Even before his accident I recall Benjamin, because He always has a smile on his face . It is his inner strength walking to levels that no many humans are capable of. A unique lesson of passion, discipline and courage to live a happy life.
By Laura Shunk
By Hannah Palmer Egan
By Laura Shunk
By Scarlett Lindeman
By Hannah Palmer Egan
By Laura Shunk
By Zachary Feldman
A bottle of Gevrey-Chambertin saved Yannick Benjamin's career; wine saved his life.
On October 27, 2003, Benjamin had a car accident on the West Side Highway that left him a T-6 paraplegic for life. He wasn't drinking, he didn't break any laws, nobody else was injured. Benjamin instantly knew something was wrong: "I felt a pulling in my body, the way a magnet is drawn to a refrigerator." That night was the first of many in a decadelong journey to mend his body and spirit, and return to the career he almost left.
At the time of the accident, Benjamin, only 25, was hitting his stride in the sommelier world. Born and bred in Manhattan, Benjamin had been working his way through the ranks of New York's finest restaurants. "Growing up, I dreamed about owning my version of Cheers," he says. "I wanted a fun place with a good group of people, simple food, and wine. I just couldn't imagine doing anything else."
Benjamin's accident left him in a wheelchair. At first, he was confident he'd return to work. "I was so naïve, thinking I was going to come out of the hospital and start working the floor," he says. But the positivity ebbed and flowed. For Benjamin, the hardest part came when a nurse finally explained that certain activities, specifically catheterization to go to the bathroom, would be forever. "'This is your life,' she told me. The gravity of that hit me, and it was depressing."
After the ICU, Benjamin spent several more months in rehab before returning home in January 2004. "I remember that night; my dad brought me home," he says. "We opened a Joseph Roty Gevrey-Chambertin from 2000. This was the first wine I tasted after my accident, and it was my first sip of something that wasn't water or juice. The wine just hit me in the way an orange bursts in your mouth and the flavors taste electric. All this nostalgia came back, memories of working on the floor, being with wine friends. That experience changed my life and cemented my decision to get back out there no matter what."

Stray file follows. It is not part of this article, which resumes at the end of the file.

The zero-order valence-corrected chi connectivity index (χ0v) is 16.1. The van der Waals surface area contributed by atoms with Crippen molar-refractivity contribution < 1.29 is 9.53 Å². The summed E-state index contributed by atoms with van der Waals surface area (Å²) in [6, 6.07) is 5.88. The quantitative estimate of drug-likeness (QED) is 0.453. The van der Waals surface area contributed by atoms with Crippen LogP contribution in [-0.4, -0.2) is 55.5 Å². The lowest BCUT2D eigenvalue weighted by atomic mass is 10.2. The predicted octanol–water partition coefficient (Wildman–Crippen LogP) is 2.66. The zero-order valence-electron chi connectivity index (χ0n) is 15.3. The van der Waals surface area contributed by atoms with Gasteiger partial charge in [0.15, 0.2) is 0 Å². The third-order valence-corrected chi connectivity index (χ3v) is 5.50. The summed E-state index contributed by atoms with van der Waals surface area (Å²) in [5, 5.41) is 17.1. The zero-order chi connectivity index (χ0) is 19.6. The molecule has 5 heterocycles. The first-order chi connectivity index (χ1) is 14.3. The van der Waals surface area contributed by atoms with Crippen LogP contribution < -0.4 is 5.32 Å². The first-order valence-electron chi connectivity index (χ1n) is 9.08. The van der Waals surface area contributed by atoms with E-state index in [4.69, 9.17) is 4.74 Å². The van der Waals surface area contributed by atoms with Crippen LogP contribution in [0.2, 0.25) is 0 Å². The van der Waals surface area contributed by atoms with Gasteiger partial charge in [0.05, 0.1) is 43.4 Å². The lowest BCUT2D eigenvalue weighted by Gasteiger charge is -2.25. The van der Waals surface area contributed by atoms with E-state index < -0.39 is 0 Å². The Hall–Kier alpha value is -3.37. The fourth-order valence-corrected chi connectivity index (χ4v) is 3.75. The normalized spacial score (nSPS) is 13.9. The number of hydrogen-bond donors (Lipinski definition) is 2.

Convincing restaurants to hire him proved enormously difficult. "I can't even tell you how many places I applied to that first year," he says. "But nobody knew who I was, and I came rolling into the interview in a wheelchair. Yes, of course, rejection can make you strong, but after a while, it was also discouraging."
As time passed, Benjamin was introduced to Jean-Luc Le Dû, the former sommelier at Daniel. Le Dû, had just opened his eponymous wine shop in the West Village, and without a moment's hesitation, hired him, allowing Benjamin to continue working in wine. The job gave him stability. He began adding to his list of achievements, finishing college and entering tasting competitions. His highest goal was to sit for the Court of Master Sommeliers exam.
MS candidates are required to simulate wine service by carrying, decanting, and serving. Benjamin spent hours online trying to find someone working a restaurant floor in a wheelchair. "I looked up 'wheelchair sommelier,' and absolutely nothing came up," he says. "I guess I am the only one dumb enough to attempt it." To take the exam, Benjamin needed a tray. After various models, Benjamin finally settled on a custom wooden tray he designed with Jean-Paul Viollet of Atelier Viollet.
Last spring, Benjamin passed the service portion of the MS exam in Aspen. But he still felt a deep emptiness: "I didn't care if someone paid me five bucks or nothing, I just wanted to get on a restaurant floor. I needed it." A week later, he heard about an opening for a sommelier at the University Club. He had previously participated in competitions there in which, unknown to him, general manager John Dorman had been a judge. "When I went in and applied, he said he knew who I was."
Benjamin was hired fuss-free and has been working as a sommelier nearly five months now, using his custom tray. At first he was nervous, worrying that the staff and customers might not accept him, but instead found the opposite. "They have been unbelievably helpful and gracious," he says. "I think they feed off my energy."
Reflecting on the past 10 years, Benjamin acknowledged that wine served as a life jacket during his recovery: "Wine, for me, isn't just about drinking it; it's a bridge to many different things—people, places, stories. I don't know that if I didn't have wine in my life, I would've been able to get through these difficult years." Benjamin hopes to visit Joseph Roty in Burgundy. "I thought about writing a letter," he says, "but I want to tell them in person how much that bottle meant to me. How that bottle saved my life."